Of the 103,087,000 full-time, year-round workers, 16,606,000 worked for the government. That included 12,597,000 who worked for state and local government and 4,009,000 who worked for the federal government.
The 86,429,000 Americans who worked full-time, year-round in the private sector, included 77,392,000 employed as wage and salary workers for private-sector enterprises and 9,037,000 who worked for themselves. (There were also approximately 52,000 who worked full-time, year-round without pay in a family enterprise.) …
The Census Bureau also estimates the size of the benefit-receiving population.
This population, too, falls into two broad categories. The first includes those who receive benefits for public services they performed or in exchange for payroll taxes they dutifully paid their entire working lives. Among these, for example, are those receiving veteran’s benefits, those on unemployment and those getting Medicare and Social Security.
The second category includes those who get “means-tested” government benefits — or welfare. These include, for example, those who get Medicaid, food stamps, Supplemental Security Income, public housing, Temporary Assistance for Needy Families, and Women, Infants Children. …
There were 108,592,000 people in the fourth quarter of 2011 who lived in a household that included people on “one or more means-tested program.”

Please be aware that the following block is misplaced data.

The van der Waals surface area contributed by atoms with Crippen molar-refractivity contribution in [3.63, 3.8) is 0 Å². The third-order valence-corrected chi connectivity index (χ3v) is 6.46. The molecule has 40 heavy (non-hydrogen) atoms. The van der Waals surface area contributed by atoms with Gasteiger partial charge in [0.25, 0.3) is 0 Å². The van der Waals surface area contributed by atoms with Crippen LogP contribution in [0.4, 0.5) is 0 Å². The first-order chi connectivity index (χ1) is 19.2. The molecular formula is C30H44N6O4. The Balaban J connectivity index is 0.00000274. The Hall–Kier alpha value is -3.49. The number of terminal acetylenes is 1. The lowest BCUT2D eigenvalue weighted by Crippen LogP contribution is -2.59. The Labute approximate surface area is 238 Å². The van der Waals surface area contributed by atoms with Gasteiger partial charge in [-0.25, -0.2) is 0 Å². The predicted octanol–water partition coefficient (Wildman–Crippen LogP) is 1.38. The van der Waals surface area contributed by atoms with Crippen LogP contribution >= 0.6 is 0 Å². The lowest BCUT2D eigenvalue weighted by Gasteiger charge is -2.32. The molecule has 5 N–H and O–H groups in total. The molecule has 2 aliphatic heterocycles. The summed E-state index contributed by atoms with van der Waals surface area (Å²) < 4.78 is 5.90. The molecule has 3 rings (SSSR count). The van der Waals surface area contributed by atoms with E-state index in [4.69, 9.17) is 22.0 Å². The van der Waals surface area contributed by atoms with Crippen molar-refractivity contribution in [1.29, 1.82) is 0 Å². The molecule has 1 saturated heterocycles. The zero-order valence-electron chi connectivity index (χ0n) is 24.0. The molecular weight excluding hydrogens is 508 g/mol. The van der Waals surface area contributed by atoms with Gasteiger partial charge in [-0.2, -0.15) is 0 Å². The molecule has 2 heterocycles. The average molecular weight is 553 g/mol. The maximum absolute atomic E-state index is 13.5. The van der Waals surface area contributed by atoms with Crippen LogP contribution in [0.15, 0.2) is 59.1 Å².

Those 108,592,000 outnumbered the 86,429,000 full-time private-sector workers who inhabited the United States in 2012 by
almost 1.3 to 1. …
There were 49,901,000 people receiving Social Security in the fourth quarter of 2011, and 46,440,000 receiving Medicare. There were also 5,098,000 getting unemployment compensation.
And there were also 3,178,000 veterans receiving benefits and 34,000 veterans getting educational assistance.
All told, including both the welfare recipients and the non-welfare beneficiaries, there were 151,014,000 who “received benefits from one or more programs” in the fourth quarter of 2011. Subtract the 3,212,000 veterans, who served their country in the most profound way possible, and that leaves 147,802,000 non-veteran benefit takers.
The 147,802,000 non-veteran benefit takers outnumbered the 86,429,000 full-time private sector workers 1.7 to 1.